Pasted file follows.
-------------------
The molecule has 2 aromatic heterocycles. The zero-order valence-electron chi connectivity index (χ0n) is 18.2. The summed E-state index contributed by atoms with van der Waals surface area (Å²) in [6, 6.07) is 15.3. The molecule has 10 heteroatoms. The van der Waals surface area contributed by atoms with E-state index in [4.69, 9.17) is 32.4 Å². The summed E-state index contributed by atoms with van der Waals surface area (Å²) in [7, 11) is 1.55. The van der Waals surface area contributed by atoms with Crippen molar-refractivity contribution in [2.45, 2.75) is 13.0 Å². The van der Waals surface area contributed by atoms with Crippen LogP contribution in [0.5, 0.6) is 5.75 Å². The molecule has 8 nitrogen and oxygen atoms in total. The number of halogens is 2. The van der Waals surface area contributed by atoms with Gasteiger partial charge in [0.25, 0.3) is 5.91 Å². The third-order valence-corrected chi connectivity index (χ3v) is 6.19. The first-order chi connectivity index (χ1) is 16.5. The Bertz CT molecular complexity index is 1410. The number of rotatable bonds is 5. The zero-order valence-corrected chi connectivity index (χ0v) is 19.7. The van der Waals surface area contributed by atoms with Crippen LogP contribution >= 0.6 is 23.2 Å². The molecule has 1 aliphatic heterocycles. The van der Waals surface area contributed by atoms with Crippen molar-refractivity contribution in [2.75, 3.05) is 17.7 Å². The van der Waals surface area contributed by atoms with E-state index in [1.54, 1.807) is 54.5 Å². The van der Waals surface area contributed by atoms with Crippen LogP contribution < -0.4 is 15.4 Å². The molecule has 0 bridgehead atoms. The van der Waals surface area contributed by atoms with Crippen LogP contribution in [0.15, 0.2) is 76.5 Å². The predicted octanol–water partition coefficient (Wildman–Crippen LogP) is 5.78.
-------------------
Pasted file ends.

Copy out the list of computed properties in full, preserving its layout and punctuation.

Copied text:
The molecule has 2 aromatic heterocycles. The zero-order valence-electron chi connectivity index (χ0n) is 18.2. The summed E-state index contributed by atoms with van der Waals surface area (Å²) in [6, 6.07) is 15.3. The molecule has 10 heteroatoms. The van der Waals surface area contributed by atoms with E-state index in [4.69, 9.17) is 32.4 Å². The summed E-state index contributed by atoms with van der Waals surface area (Å²) in [7, 11) is 1.55. The van der Waals surface area contributed by atoms with Crippen molar-refractivity contribution in [2.45, 2.75) is 13.0 Å². The van der Waals surface area contributed by atoms with Crippen LogP contribution in [0.5, 0.6) is 5.75 Å². The molecule has 8 nitrogen and oxygen atoms in total. The number of halogens is 2. The van der Waals surface area contributed by atoms with Gasteiger partial charge in [0.25, 0.3) is 5.91 Å². The third-order valence-corrected chi connectivity index (χ3v) is 6.19. The first-order chi connectivity index (χ1) is 16.5. The Bertz CT molecular complexity index is 1410. The number of rotatable bonds is 5. The zero-order valence-corrected chi connectivity index (χ0v) is 19.7. The van der Waals surface area contributed by atoms with Crippen LogP contribution >= 0.6 is 23.2 Å². The molecule has 1 aliphatic heterocycles. The van der Waals surface area contributed by atoms with Crippen molar-refractivity contribution in [2.75, 3.05) is 17.7 Å². The van der Waals surface area contributed by atoms with E-state index in [1.54, 1.807) is 54.5 Å². The van der Waals surface area contributed by atoms with Crippen LogP contribution < -0.4 is 15.4 Å². The molecule has 0 bridgehead atoms. The van der Waals surface area contributed by atoms with Crippen LogP contribution in [0.15, 0.2) is 76.5 Å². The predicted octanol–water partition coefficient (Wildman–Crippen LogP) is 5.78.